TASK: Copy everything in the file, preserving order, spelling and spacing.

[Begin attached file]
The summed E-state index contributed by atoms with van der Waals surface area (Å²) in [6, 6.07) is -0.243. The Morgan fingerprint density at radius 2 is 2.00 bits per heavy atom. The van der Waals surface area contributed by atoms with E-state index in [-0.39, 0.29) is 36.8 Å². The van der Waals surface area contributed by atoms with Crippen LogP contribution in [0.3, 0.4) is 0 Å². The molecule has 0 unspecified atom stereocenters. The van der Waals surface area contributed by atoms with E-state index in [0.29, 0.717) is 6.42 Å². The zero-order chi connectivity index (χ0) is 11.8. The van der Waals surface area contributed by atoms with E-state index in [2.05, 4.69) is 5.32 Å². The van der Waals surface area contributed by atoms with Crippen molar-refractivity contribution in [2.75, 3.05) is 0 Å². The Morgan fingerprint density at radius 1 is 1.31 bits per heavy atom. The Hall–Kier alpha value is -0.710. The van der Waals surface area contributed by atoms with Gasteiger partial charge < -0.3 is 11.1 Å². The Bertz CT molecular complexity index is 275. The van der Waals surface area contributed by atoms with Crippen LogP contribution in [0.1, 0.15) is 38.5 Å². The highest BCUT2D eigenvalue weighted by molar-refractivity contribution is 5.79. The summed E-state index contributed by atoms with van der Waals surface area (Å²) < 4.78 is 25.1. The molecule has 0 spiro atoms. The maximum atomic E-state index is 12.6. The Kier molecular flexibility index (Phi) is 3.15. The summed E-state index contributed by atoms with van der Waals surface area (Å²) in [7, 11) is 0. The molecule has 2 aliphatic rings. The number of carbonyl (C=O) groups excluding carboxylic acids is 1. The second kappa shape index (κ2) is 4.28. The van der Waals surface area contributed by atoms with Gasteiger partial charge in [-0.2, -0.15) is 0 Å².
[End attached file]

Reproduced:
The summed E-state index contributed by atoms with van der Waals surface area (Å²) in [6, 6.07) is -0.243. The Morgan fingerprint density at radius 2 is 2.00 bits per heavy atom. The van der Waals surface area contributed by atoms with E-state index in [-0.39, 0.29) is 36.8 Å². The van der Waals surface area contributed by atoms with Crippen LogP contribution in [0.3, 0.4) is 0 Å². The molecule has 0 unspecified atom stereocenters. The van der Waals surface area contributed by atoms with E-state index in [0.29, 0.717) is 6.42 Å². The zero-order chi connectivity index (χ0) is 11.8. The van der Waals surface area contributed by atoms with E-state index in [2.05, 4.69) is 5.32 Å². The van der Waals surface area contributed by atoms with Crippen molar-refractivity contribution in [2.75, 3.05) is 0 Å². The Morgan fingerprint density at radius 1 is 1.31 bits per heavy atom. The Hall–Kier alpha value is -0.710. The van der Waals surface area contributed by atoms with Gasteiger partial charge < -0.3 is 11.1 Å². The Bertz CT molecular complexity index is 275. The van der Waals surface area contributed by atoms with Crippen LogP contribution in [0.1, 0.15) is 38.5 Å². The highest BCUT2D eigenvalue weighted by molar-refractivity contribution is 5.79. The summed E-state index contributed by atoms with van der Waals surface area (Å²) < 4.78 is 25.1. The molecule has 0 spiro atoms. The maximum atomic E-state index is 12.6. The Kier molecular flexibility index (Phi) is 3.15. The summed E-state index contributed by atoms with van der Waals surface area (Å²) in [7, 11) is 0. The molecule has 2 aliphatic rings. The number of carbonyl (C=O) groups excluding carboxylic acids is 1. The second kappa shape index (κ2) is 4.28. The van der Waals surface area contributed by atoms with Gasteiger partial charge in [-0.2, -0.15) is 0 Å².